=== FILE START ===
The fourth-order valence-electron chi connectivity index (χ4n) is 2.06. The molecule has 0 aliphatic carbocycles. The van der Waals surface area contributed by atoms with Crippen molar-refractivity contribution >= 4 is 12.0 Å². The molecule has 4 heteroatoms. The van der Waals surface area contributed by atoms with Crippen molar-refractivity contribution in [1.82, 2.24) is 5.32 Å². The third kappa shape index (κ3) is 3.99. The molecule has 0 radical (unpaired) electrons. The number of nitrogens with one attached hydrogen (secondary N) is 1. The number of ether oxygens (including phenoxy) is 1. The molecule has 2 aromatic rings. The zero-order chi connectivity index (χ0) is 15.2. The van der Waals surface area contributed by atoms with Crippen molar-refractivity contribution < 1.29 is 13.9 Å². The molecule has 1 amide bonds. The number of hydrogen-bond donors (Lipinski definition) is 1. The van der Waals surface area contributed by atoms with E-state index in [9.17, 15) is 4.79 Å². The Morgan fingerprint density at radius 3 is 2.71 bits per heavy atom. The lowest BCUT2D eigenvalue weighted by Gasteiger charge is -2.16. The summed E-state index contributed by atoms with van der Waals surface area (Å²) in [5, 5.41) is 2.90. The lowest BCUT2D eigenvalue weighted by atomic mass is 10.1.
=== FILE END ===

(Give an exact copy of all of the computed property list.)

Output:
The fourth-order valence-electron chi connectivity index (χ4n) is 2.06. The molecule has 0 aliphatic carbocycles. The van der Waals surface area contributed by atoms with Crippen molar-refractivity contribution >= 4 is 12.0 Å². The molecule has 4 heteroatoms. The van der Waals surface area contributed by atoms with Crippen molar-refractivity contribution in [1.82, 2.24) is 5.32 Å². The third kappa shape index (κ3) is 3.99. The molecule has 0 radical (unpaired) electrons. The number of nitrogens with one attached hydrogen (secondary N) is 1. The number of ether oxygens (including phenoxy) is 1. The molecule has 2 aromatic rings. The zero-order chi connectivity index (χ0) is 15.2. The van der Waals surface area contributed by atoms with Crippen molar-refractivity contribution < 1.29 is 13.9 Å². The molecule has 1 amide bonds. The number of hydrogen-bond donors (Lipinski definition) is 1. The van der Waals surface area contributed by atoms with E-state index in [9.17, 15) is 4.79 Å². The Morgan fingerprint density at radius 3 is 2.71 bits per heavy atom. The lowest BCUT2D eigenvalue weighted by Gasteiger charge is -2.16. The summed E-state index contributed by atoms with van der Waals surface area (Å²) in [5, 5.41) is 2.90. The lowest BCUT2D eigenvalue weighted by atomic mass is 10.1.